Another area of focus is to expand education services to community-based offenders, to ensure that they have access to basic work and living skills (BWLS) and receive support for education and training.
Several initiatives from the strategy are already up and running, including:
Literacy and numeracy for remand prisoners
We have introduced the ‘Short Gains’ programme to all remand units in the country. The 32-hour course aims to re-engage learners with education, and can be delivered over a four, six or eight week period depending on the needs of the prisoners. It actively engages and motivates learners to build essential numeracy, writing and reading skills. A learner commented: “My brain needs some jump-starting when it comes to maths”.
Work Ready is a programme for remand and short-sentenced prisoners. It gives learners essential skills for the world of work, including modules on workplace skills, communication skills, financial literacy and computer skills. It is running in around half our prisons already and will be introduced to all by 31 March 2013. A learner commented: “It has been some time since I had to apply and interview for a job. I’m looking forward to putting these updated skills to good use in the coming months. Thanks :-)”.
Strengthening education planning
This new pilot programme at Auckland Regional Women’s Corrections Facility aims to improve the way staff assess and plan for offenders’ education and employment needs. It includes a new ‘education and employment pathway tool’ to help staff direct offenders to interventions that meet their needs.
Prisoners as Mentors
This programme has already been successfully piloted in two prisons and is now being introduced throughout the country. The programme gives learners the skills to mentor other learners, and participants reported increased confidence in supporting others in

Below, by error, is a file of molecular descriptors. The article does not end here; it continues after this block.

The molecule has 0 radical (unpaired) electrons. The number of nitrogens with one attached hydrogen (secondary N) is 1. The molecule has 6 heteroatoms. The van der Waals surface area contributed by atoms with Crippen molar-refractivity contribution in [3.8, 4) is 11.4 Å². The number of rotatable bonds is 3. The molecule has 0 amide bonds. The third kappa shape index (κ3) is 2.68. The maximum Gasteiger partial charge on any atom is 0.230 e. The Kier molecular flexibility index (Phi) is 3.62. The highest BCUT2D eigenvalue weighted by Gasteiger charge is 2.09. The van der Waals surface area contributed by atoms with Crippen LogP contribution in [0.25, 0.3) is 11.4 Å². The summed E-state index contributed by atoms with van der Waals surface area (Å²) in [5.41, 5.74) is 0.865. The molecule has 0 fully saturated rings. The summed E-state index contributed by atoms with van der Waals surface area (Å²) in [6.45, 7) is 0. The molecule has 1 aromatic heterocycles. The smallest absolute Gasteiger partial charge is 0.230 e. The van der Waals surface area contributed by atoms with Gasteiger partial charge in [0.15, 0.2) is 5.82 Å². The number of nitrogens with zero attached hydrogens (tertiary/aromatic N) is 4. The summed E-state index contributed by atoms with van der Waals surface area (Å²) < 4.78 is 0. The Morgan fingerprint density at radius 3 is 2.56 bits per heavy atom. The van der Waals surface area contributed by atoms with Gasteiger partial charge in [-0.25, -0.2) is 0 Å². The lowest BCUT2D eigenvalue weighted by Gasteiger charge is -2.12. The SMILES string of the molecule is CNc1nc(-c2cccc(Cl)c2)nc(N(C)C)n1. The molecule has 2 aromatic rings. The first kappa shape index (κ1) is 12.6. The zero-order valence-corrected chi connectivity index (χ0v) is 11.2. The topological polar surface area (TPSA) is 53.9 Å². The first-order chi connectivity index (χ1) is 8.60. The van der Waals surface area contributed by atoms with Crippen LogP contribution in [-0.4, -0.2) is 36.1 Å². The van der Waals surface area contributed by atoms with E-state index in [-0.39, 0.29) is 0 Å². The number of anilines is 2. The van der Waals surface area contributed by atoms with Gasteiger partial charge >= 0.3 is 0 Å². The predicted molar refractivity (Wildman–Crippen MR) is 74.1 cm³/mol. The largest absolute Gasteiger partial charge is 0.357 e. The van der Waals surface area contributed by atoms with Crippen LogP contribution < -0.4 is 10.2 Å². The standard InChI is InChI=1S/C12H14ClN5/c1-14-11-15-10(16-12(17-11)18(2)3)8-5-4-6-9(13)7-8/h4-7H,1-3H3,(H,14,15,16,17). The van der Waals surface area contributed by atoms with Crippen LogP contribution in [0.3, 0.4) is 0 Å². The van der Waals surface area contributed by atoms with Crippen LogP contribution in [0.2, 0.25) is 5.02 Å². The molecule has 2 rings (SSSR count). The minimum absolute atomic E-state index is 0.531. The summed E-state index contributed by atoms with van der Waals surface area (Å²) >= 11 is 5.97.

a range of learning situations including literacy skills. Sixteen prisoners graduated in November 2012, and are now actively engaged as peer mentors across the prison sites.
Key education targets for the next five years include:
Corrections aims to reduce re-offending by 25% by 2017. This is an ambitious goal and we know we can’t do it alone – we need to engage with our partners and stakeholders and start working together better. The regions have been holding many meetings and stakeholder engagement road-shows to kick-start closer working relationships, and there are already many great initiatives going on around the country.
Northern Region highlights
Engaging with Lifeline – From September 2012, prisoners at Northland Region Corrections Facility have been able to phone Lifeline Aotearoa Prison Helpline at any time to speak to a trained thirdparty if they need support. “We have an excellent working relationship with Corrections,” says Lifeline Addictions and Gambling Specialist Nadine Winter. “They’re a fantastic bunch of guys who are very passionate about getting this off the ground. We’ve set up a Memorandum of Understanding and are hoping to roll the pilot over for another three months, and plan to continue this service to prisoners.”
Gang exit strategy – In a trial of Corrections National Gang Exit Strategy, Northland Region Corrections Facility is engaging with local probation and a multi-disciplinary team of stakeholders from organisations such as Whänau Ora providers, Police, MSD, Housing NZ, and local cultural providers including kaitiaki. Operations Support and Movements Manager Dave Pattinson says the team meets to discuss exit plans for individual prisoners who want to leave their gang. “This means anything we do is totally prisoner-centric. By working together we can also provide a seamless transition to the community if the prisoner is released.”